In R (Arogundade) v Secretary of State  EWHC 2502 (Admin) Robin Purchas QC held that to establish eligibility for a grant, under the Education (Student Support) Regulations, an individual had to meet the three-year “ordinary residence” requirement, that required lawful residence, and would not include residence in breach of the Immigration Rules as an “ovestayer”, notwithstanding that there is no express requirement in the Regulations that “ordinary residence” must be lawful.
The Deputy Judge said (para 57), applying the approach in R v Barnet LBC ex p Shah
 2 AC 309:
“It seems to me that the fundamental requirement for ordinary residence over the three year period is in substance the same to demonstrate an established connection with this country as a precondition to eligibility for student grant from public funds. … a person should not be able to rely on his own unlawful act to secure an advantage …”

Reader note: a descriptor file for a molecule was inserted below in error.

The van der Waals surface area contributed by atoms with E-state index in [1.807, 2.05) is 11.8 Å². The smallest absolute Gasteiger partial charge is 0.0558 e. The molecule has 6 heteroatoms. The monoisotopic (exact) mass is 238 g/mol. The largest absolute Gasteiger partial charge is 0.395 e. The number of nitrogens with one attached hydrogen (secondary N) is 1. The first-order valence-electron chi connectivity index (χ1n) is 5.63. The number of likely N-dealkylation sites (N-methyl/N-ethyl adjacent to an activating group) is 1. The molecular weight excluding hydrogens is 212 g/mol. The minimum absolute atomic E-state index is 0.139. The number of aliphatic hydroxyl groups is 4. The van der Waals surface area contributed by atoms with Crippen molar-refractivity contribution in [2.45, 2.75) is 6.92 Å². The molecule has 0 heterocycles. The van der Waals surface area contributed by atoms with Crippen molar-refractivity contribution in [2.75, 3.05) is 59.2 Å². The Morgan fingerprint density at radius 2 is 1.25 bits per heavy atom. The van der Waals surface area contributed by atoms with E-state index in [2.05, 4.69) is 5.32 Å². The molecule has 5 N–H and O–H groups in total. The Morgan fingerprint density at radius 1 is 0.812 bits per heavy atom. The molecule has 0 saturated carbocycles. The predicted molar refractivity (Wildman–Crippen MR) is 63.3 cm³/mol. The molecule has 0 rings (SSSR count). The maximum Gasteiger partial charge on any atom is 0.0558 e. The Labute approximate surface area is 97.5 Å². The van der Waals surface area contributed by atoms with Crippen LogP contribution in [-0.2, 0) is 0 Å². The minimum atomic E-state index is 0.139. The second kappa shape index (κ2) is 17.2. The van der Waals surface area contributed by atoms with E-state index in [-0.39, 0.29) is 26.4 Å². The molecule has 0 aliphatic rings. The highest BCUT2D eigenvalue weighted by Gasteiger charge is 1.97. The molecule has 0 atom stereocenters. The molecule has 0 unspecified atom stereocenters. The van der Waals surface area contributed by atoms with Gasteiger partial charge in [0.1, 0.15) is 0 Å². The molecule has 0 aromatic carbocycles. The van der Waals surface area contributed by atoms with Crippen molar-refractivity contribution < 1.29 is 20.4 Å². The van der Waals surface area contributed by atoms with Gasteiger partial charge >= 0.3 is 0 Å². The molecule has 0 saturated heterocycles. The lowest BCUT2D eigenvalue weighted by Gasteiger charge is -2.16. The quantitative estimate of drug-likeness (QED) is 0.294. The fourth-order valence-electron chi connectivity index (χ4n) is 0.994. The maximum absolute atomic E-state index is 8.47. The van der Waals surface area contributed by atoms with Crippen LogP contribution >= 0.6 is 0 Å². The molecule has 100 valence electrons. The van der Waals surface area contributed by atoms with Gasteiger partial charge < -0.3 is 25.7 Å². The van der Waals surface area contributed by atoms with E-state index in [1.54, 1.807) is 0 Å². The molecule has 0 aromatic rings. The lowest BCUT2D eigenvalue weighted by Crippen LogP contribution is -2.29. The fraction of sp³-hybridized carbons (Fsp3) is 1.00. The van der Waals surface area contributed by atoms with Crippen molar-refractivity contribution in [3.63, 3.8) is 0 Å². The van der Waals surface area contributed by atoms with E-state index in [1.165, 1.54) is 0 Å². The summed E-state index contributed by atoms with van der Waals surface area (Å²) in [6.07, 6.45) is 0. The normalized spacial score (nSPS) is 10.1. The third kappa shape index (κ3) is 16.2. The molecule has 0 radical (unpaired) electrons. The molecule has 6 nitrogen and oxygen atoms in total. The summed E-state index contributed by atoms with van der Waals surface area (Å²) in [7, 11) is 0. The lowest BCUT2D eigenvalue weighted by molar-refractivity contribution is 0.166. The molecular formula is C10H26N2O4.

At para 64 the Deputy Judge said:
“The contention that the Claimant may have been entitled to human rights protection during part or all of the relevant period is no answer to these public policy and related considerations. …”
The Deputy Judge concluded, at para 67:
“In conclusion I find nothing in the subsequent authorities or in the relevant regulations or subsequent legislative changes which would undermine or displace the approach clearly and authoritatively set out by Lord Scarman in his opinion in Shah. On the contrary in my judgment the overall structure and underlying policy and purpose of the 2009 Regulations reinforce that approach as being appropriate to the application of the Regulations.”